Synthesis of Mixed Method Impact Evaluations of the Contribution of Food Assistance to Durable Solutions in Protracted Refugee Situations
This is a synthesis of the main findings and common lessons emerging from a series of mixed-method impact evaluations assessing the contribution of food assistance to durable solutions in protracted refugee situations. The evaluations, conducted jointly with the Office of the United Nations High Commissioner for Refugees (UNHCR) through 2011–2012 in Bangladesh, Chad, Ethiopia and Rwanda, tested the validity of an intervention logic derived from UNHCR and WFP policies and programme guidance, which posited that the two agencies’ combined work would contribute to increased self-reliance over three stages following refugee arrival.
Food security and nutrition: Unacceptably high numbers of refugee households remained food-insecure, especially in the second half of the period between food distributions. Women were more food-insecure than men, often because they had more dependants Rates of chronic malnutrition reached or exceeded the high severity threshold in all four contexts, and anaemia prevalence was high, but similar to national rates.
Global acute malnutrition rates ranged from acceptable to serious, and were higher in Bangladesh. Trends were mixed, but rates were better among refugees than among the host population in all four contexts, suggesting that food assistance had a positive impact. Severe acute malnutrition rates were also mixed.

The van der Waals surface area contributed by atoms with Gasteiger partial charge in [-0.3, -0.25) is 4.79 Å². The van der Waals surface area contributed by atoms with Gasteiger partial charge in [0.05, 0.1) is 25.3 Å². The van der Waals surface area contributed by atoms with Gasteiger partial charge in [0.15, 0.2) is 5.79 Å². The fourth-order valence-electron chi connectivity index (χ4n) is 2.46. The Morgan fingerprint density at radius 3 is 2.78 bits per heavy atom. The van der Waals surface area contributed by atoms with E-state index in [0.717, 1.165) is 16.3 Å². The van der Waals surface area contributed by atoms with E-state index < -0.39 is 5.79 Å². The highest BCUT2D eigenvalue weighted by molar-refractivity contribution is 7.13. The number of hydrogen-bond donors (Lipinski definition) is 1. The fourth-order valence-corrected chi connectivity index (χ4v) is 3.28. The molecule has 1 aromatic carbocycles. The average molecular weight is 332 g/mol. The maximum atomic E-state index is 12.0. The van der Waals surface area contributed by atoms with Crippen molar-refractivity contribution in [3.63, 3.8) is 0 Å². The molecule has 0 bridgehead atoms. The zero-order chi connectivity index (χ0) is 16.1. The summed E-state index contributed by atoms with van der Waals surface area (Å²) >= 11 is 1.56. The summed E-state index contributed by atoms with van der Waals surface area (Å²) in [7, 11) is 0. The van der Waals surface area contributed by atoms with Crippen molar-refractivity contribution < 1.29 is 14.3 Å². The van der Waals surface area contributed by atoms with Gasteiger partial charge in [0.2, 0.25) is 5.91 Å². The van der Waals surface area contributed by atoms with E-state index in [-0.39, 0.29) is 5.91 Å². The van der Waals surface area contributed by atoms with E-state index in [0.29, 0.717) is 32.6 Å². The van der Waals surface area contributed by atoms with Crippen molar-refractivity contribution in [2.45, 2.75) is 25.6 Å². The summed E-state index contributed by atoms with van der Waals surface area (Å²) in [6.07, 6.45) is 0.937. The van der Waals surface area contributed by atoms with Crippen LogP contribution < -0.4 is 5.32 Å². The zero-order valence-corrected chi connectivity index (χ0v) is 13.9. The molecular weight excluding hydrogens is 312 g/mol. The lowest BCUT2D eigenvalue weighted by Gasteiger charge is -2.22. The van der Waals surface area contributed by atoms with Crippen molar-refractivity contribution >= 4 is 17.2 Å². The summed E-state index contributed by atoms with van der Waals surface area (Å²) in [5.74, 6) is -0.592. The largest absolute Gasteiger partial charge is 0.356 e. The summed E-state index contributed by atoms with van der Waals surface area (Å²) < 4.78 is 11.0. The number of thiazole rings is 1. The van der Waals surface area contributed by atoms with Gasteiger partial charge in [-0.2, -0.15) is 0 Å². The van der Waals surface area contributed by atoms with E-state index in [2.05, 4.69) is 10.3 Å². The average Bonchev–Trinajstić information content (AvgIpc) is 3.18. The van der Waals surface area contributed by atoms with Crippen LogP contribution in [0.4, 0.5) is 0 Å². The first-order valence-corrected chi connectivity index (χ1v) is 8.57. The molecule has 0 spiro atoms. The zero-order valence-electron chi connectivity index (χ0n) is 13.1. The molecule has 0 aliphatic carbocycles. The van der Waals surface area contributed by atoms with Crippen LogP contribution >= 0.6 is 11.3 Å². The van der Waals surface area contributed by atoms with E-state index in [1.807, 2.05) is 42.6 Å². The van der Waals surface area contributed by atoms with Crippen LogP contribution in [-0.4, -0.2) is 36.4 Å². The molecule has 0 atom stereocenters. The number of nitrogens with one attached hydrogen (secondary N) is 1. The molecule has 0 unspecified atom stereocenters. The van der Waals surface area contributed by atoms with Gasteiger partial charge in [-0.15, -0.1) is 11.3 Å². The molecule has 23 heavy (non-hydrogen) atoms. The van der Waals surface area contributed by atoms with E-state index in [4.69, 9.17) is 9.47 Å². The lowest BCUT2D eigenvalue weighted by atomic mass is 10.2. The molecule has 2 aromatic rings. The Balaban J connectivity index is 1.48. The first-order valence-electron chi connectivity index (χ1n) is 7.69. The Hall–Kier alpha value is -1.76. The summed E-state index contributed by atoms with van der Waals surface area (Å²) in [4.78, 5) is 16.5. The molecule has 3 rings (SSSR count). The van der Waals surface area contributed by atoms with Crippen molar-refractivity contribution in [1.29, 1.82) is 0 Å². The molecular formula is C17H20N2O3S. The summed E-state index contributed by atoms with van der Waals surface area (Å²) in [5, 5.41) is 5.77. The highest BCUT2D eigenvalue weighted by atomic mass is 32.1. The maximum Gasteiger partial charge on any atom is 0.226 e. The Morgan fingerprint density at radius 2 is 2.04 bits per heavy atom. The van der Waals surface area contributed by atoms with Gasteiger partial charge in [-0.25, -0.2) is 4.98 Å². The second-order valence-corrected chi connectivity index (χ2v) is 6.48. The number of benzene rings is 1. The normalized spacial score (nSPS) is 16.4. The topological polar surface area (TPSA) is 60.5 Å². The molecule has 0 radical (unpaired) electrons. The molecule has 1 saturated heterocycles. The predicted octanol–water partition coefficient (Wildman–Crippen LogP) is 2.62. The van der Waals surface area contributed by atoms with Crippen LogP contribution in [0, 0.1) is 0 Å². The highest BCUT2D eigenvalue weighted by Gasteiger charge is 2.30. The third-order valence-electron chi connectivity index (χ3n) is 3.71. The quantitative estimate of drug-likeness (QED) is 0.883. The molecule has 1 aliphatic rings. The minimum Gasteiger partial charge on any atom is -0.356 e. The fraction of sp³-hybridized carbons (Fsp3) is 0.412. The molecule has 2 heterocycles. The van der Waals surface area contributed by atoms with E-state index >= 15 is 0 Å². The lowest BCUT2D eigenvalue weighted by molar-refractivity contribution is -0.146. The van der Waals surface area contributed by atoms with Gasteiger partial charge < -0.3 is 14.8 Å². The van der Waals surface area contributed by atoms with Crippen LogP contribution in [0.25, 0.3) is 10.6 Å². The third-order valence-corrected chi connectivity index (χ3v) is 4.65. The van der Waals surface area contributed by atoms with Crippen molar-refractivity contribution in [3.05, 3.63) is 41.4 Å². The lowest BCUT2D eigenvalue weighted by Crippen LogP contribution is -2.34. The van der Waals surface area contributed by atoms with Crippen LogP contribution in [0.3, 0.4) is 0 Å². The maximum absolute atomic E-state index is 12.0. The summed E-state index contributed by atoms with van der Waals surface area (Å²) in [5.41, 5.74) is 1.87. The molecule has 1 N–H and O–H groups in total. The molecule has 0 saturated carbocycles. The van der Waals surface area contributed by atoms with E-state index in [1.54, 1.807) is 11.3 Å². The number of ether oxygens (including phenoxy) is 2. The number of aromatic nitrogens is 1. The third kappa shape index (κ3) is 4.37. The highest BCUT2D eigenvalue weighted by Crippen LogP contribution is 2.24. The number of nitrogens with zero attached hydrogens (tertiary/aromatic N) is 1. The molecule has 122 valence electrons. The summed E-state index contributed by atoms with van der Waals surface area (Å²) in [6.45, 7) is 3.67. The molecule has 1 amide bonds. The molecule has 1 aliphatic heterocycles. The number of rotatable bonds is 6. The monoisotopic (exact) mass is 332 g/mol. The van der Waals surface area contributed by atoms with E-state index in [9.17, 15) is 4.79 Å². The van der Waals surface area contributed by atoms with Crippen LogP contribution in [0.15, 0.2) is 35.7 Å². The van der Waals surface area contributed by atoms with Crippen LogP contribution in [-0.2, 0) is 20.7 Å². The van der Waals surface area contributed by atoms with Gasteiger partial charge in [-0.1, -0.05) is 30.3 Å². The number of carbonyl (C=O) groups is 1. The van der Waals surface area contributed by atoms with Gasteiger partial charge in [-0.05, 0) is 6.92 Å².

In some programmes, funding shortfalls, pipeline breaks and irregular updating of refugee registers resulted in general food distribution rations being less than the 2,100 kcal per day standard and deficient in proteins and micronutrients.
Livelihoods: Livelihood options for refugees were very limited and livelihood support was generally weak. Refugees did not have access to formal labour markets, except for in Rwanda, or adequate land for agriculture, except for in Chad. As a result, the most common type of work for refugees was unskilled day labour in poor conditions, competing with local populations.
The main source of refugee income and collateral was food rations and non-food items, which were sold and exchanged primarily to meet unmet basic needs, such as clothing, and to pay for milling, health services and school expenses. Women were generally the managers of household food supplies and bore the burden and risks of indebtedness. However, except for in Rwanda, women’s participation in camp committees remained limited.
In all four contexts, women’s livelihood activities were especially precarious and often exposed them to risk. Many women and adolescent girls relied on activities such as collecting fuelwood, begging and domestic service; transactional and survival sex were common.